Why we can't look away from gore in horror movies

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A few years ago, over a Halloween weekend, I binged watched the Saw franchise. I'm a sucker for a good horror movie, but I've typically stuck with supernatural and science fiction – shying away from slasher films and those where the grisly scenes could have been plucked from reality. The Saw films, which revolve around the "Jigsaw Killer," who traps and tortures his victims with "games" that test their will to survive, left me emotionally wrecked. The gory death scenes, and moments leading up to the offing of endless vulnerable characters, are among some of the grisliest I've ever seen.

Call me a lightweight, but digging out your own eyeball or having your head mutilated by a spring-loaded, spike-laden helmet is a pretty gruesome, and f***ed up, choice. Yet, I couldn't look away. I wanted to hide my eyes, to protect my virgin senses from the fictional carnage and bloodshed, but it didn't happen. I stared, in anticipation, as each twisted second passed. After, I questioned my morality. Did I have some hidden serial killer tendencies? Was my moral compass broken? Turns out, according to experts, I'm not the next Charles Manson. In fact, I'm perfectly normal.

When we watch horror films, we're rubbernecked with morbid curiosity in the same way we are paradoxically drawn to the scene of a car crash or celebrity scandal. "It's a normal part of human character to have both sadistic and, the other side of the coin, masochistic interests," says Gail Saltz, a psychiatrist and author of The Power of Different: The Difference Between Disorder and Genius. Usually, she explains, these interests are sublimated. In psychology, sublimation is a defense mechanism where socially unacceptable impulses or idealizations are unconsciously transformed into socially acceptable actions or behaviors. To get a taste of the macabre, some people go into law enforcement or become surgeons. Others watch hours of make-believe killings.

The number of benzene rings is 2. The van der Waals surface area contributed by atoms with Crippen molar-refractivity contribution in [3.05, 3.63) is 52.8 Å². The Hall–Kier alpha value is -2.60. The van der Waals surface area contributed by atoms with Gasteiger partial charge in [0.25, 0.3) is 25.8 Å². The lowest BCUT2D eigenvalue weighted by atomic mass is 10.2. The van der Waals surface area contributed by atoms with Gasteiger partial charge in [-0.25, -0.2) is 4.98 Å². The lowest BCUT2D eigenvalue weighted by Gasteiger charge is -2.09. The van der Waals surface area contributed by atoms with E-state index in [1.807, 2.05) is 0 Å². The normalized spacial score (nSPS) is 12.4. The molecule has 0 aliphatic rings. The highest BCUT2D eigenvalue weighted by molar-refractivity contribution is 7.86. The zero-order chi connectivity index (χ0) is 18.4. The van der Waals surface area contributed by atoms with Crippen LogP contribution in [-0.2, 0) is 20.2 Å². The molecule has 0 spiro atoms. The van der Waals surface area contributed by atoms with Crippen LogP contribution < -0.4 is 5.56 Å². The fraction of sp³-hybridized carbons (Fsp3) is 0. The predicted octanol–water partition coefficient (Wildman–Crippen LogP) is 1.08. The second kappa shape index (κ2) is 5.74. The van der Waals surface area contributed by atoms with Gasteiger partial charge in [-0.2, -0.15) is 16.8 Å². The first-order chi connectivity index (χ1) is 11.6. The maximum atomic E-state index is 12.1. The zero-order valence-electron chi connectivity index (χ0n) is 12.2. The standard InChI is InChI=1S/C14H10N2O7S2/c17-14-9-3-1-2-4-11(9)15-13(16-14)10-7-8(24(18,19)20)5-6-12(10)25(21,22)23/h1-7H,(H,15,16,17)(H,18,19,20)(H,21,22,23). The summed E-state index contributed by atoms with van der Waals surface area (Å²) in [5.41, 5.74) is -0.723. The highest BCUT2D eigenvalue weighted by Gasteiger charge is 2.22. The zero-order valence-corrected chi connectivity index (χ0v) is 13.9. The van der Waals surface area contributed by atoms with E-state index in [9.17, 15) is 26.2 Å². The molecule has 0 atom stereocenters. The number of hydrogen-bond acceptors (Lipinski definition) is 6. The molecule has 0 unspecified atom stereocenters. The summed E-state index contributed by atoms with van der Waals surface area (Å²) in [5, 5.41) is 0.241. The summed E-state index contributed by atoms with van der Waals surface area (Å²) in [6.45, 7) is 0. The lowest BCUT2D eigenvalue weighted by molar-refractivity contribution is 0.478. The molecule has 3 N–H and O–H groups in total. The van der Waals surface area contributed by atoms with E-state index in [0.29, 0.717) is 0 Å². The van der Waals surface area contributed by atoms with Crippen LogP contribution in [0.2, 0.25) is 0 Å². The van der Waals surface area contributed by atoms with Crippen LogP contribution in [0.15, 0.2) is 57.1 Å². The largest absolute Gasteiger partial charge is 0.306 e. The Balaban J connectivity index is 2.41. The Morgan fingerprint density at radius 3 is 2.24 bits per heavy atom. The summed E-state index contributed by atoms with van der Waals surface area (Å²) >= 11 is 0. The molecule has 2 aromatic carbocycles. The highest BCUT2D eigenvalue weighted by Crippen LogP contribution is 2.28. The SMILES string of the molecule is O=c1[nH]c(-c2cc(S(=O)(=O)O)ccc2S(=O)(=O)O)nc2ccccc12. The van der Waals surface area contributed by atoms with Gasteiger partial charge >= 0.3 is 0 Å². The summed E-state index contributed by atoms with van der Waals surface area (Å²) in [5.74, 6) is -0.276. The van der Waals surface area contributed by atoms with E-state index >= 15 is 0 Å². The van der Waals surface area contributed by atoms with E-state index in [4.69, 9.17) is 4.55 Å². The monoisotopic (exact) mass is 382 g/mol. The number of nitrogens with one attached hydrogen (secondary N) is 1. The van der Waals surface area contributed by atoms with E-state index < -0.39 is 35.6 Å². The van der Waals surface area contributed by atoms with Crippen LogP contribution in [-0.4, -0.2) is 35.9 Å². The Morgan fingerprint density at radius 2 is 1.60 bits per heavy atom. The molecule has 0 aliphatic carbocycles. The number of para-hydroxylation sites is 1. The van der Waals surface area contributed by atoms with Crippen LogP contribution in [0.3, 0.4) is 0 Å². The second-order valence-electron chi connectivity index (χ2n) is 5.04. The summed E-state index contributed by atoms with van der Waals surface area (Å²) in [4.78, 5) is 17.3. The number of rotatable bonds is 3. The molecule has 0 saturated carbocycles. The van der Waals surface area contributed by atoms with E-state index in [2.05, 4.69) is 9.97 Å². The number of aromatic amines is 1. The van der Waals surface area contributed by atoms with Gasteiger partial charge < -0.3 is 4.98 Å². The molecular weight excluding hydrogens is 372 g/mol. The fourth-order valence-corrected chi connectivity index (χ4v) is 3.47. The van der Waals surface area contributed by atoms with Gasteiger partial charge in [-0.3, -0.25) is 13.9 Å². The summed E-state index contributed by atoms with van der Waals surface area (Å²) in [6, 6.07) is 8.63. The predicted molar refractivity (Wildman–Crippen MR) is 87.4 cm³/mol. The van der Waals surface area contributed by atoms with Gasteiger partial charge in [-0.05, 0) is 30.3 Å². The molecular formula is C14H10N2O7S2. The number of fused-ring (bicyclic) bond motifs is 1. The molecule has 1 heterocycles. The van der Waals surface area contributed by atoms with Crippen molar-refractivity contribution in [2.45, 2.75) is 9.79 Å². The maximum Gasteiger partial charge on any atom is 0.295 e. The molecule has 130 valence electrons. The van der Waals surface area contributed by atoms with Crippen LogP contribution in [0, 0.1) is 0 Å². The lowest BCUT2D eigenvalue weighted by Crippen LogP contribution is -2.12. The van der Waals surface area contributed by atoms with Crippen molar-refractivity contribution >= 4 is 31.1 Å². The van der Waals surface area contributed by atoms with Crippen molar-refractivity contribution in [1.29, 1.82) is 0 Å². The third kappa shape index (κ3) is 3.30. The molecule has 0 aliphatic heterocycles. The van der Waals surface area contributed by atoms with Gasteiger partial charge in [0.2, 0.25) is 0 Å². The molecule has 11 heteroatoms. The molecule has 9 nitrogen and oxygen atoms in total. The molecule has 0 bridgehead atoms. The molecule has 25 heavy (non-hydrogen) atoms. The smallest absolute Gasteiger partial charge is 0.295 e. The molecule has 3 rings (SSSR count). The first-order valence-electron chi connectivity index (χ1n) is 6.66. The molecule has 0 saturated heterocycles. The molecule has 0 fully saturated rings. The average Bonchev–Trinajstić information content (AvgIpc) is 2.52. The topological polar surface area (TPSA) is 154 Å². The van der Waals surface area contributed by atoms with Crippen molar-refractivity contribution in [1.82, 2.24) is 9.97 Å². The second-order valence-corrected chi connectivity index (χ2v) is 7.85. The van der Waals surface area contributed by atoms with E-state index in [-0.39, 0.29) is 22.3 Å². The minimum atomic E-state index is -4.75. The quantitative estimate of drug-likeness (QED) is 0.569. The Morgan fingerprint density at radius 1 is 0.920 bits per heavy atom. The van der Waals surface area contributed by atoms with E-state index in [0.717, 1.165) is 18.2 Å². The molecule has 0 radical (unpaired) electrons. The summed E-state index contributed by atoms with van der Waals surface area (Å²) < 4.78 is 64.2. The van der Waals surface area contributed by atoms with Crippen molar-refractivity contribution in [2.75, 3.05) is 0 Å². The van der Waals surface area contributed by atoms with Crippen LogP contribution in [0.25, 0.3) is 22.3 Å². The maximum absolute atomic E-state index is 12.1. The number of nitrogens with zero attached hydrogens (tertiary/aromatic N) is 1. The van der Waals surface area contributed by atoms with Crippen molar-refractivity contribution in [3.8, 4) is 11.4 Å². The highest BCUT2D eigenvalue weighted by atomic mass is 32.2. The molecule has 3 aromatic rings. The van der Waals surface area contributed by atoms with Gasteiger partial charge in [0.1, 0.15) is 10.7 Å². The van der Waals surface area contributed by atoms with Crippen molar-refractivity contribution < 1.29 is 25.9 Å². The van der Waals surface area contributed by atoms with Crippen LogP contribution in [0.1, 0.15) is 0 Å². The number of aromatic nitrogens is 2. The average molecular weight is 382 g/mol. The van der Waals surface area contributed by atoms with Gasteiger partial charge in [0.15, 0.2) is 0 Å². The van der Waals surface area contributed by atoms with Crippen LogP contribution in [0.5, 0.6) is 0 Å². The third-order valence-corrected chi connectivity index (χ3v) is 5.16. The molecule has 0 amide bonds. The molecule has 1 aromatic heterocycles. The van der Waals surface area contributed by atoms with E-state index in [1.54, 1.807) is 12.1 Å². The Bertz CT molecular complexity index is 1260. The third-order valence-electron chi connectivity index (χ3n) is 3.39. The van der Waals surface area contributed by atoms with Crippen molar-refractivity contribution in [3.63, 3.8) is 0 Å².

Caleb Wilde, a sixth-generation mortician and author of Confessions of a Funeral Director, draws a connection between sex and death. He says both represent the least transcendent aspects of our being, the most animalistic underpinnings of who we are. Both have been shamed, to one degree or another, especially in the West. With death, akin to sex and pornography, it's the shaming that makes us look at the blood and gore. "I think that when we shame death, or when we fear it or when we don't involve it in our lives, our reaction can be to look for this 'pornography of death,'" Wilde says.

Horror movies are an easy way to approach death, being touched by it only a little, but not being totally involved. "Horror movies can be disturbing, but it's not the actual thing," says Wilde. "It's not my loved one, it's not me, it's fictional, it's something we can do vicariously to approach our fears."

Dan Sellers, an independent filmmaker and owner of Wreak Havoc Productions, believes people are drawn to horror films because there's a great entertainment value in experiencing fear, but in a controlled environment. "I think blood and gore have an attraction that's fairly primal, in that we all have the capacity to bleed, but it's not necessarily something people see on a regular basis," he explains.